Honour (feudal barony)
||It has been suggested that this article be merged with English feudal barony. (Discuss) Proposed since April 2014.|
In medieval England, an honour could consist of a great lordship, comprising dozens or hundreds of manors. Holders of honours (and the kings to whom they reverted by escheat) often attempted to preserve the integrity of an honour over time, administering its properties as a unit, maintaining inheritances together, etc.
The typical honour had properties scattered over several shires, intermingled with the properties of others. This was a specific policy of the Norman kings, to avoid establishing any one area under the control of a single lord. Usually, though, a more concentrated cluster existed somewhere. Here would lie the caput (head) of the honour, with a castle that gave its name to the honour and served as its administrative headquarters.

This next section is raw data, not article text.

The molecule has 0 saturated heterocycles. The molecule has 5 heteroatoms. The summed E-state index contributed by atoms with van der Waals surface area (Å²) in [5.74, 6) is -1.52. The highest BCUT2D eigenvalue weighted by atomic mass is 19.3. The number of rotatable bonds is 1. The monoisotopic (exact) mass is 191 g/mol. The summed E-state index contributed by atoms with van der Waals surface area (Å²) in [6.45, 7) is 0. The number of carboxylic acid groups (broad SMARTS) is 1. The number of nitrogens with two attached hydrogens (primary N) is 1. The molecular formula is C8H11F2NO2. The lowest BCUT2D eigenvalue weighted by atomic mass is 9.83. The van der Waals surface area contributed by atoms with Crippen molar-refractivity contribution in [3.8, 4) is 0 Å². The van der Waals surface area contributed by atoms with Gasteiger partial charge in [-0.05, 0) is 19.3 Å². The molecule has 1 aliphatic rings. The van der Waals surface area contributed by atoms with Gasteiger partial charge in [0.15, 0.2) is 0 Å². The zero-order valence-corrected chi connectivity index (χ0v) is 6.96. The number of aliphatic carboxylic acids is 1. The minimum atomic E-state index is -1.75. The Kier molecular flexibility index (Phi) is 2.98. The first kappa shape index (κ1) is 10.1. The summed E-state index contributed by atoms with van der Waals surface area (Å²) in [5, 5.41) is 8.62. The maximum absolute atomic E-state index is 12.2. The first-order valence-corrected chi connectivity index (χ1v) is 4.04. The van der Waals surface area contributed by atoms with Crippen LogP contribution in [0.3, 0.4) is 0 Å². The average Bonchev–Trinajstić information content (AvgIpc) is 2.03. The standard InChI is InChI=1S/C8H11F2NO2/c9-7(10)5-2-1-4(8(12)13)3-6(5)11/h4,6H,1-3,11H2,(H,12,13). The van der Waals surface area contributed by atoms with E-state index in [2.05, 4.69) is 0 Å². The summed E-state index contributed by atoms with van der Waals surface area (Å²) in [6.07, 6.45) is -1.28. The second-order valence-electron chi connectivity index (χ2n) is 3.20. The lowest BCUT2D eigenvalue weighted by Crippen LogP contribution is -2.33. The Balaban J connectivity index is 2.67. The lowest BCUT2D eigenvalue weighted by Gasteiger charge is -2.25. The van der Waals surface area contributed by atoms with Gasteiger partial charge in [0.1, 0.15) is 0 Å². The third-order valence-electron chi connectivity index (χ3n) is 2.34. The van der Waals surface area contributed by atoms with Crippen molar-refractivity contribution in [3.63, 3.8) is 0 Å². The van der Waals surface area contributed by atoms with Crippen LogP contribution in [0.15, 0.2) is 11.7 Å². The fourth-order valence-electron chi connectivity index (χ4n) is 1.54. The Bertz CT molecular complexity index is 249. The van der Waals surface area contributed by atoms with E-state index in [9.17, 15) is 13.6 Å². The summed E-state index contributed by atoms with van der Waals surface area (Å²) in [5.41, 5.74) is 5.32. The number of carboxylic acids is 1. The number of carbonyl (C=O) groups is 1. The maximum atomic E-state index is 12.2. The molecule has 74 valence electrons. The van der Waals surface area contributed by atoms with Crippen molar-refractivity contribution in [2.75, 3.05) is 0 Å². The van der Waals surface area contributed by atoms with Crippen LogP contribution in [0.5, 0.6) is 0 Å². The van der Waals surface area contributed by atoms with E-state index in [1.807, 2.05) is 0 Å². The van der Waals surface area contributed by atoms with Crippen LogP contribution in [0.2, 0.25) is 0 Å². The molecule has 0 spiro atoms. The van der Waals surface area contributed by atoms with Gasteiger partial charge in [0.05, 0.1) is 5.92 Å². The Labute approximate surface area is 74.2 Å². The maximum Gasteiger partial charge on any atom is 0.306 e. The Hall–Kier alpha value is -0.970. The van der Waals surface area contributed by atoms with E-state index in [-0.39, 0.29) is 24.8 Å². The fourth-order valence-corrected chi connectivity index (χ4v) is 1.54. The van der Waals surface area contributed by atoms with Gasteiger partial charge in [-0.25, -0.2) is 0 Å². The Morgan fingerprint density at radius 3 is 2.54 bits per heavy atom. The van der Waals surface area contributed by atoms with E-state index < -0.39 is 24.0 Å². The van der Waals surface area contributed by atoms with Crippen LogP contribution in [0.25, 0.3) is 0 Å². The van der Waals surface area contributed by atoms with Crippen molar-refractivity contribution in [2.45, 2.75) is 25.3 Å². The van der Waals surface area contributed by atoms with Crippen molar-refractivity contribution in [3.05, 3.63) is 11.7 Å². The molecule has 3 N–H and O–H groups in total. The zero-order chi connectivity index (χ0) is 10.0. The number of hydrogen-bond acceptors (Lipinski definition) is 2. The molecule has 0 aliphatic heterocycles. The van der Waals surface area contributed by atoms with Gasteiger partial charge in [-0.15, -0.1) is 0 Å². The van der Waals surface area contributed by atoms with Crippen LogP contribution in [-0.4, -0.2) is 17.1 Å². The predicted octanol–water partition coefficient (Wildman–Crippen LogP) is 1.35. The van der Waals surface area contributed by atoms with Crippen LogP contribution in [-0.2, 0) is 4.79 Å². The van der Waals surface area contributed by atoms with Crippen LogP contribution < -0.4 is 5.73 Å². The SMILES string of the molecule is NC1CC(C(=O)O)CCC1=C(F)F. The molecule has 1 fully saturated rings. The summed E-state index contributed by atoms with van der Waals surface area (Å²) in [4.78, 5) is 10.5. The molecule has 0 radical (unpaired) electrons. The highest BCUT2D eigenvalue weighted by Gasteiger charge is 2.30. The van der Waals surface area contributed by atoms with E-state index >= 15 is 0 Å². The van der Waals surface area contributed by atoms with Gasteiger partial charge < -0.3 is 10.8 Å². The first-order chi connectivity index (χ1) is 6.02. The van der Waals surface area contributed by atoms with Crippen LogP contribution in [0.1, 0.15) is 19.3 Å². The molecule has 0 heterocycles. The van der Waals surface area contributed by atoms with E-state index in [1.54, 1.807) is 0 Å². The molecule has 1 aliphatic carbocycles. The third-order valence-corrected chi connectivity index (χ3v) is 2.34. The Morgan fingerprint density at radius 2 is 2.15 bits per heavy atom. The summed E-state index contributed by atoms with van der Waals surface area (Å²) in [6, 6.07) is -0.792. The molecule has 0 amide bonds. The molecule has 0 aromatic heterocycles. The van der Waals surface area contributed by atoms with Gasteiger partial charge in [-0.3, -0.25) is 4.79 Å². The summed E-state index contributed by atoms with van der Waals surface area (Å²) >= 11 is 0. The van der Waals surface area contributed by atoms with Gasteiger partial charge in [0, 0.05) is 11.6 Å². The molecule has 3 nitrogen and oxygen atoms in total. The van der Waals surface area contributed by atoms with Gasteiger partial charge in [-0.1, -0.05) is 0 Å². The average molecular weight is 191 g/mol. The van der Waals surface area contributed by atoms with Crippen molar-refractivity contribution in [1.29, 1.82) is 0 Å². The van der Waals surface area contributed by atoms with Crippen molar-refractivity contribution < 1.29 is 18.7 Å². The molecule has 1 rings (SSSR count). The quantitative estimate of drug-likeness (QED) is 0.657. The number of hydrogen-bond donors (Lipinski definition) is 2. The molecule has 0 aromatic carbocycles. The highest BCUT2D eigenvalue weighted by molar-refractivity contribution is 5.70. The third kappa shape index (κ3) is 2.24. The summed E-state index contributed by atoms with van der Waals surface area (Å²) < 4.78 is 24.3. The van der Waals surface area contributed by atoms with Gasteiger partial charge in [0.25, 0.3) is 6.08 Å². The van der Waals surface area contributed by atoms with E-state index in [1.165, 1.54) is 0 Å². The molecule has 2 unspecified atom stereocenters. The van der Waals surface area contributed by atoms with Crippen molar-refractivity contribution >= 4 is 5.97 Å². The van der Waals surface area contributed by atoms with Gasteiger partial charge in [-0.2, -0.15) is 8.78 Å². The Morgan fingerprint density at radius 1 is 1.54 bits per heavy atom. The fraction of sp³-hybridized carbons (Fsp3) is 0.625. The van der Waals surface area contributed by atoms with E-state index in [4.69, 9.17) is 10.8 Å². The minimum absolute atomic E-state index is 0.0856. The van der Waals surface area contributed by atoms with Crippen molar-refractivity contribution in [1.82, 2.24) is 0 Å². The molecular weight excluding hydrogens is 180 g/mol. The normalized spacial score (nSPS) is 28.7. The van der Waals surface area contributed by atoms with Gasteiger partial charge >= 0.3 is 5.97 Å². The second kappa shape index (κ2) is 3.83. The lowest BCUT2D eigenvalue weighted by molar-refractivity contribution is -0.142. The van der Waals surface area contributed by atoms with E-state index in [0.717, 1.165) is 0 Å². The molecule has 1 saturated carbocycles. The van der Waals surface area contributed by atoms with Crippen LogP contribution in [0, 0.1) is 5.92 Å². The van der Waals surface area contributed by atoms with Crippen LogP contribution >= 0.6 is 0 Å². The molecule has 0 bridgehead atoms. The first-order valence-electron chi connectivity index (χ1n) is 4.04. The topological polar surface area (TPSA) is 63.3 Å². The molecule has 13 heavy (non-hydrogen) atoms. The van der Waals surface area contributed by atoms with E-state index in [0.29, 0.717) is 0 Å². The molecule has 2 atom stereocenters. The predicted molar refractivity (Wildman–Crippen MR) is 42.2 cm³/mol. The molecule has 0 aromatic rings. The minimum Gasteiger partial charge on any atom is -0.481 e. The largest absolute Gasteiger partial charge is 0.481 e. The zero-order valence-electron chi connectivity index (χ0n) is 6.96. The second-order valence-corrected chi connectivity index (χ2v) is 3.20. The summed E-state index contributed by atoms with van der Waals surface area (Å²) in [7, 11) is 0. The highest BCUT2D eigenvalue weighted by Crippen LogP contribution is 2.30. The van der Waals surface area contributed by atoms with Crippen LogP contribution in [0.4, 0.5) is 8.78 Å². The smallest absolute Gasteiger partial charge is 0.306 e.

A lordship could consist of anything from a field or two to vast territories all over England. Thus the designation honour can distinguish the large lordship from the small. The term has particular usefulness for the eleventh and twelfth centuries, before the development of an extensive peerage hierarchy.
Traditional mediaeval honours
Traditional mediaeval property-based honours included:
- Alexander, J. J. (1941), Early Barons of Torrington and Barnstaple, Report and Transactions of the Devonshire Association 73: 154
- Greenway, D.E., ed. (1972). Charters of the Honour of Mowbray 1107–1191. London.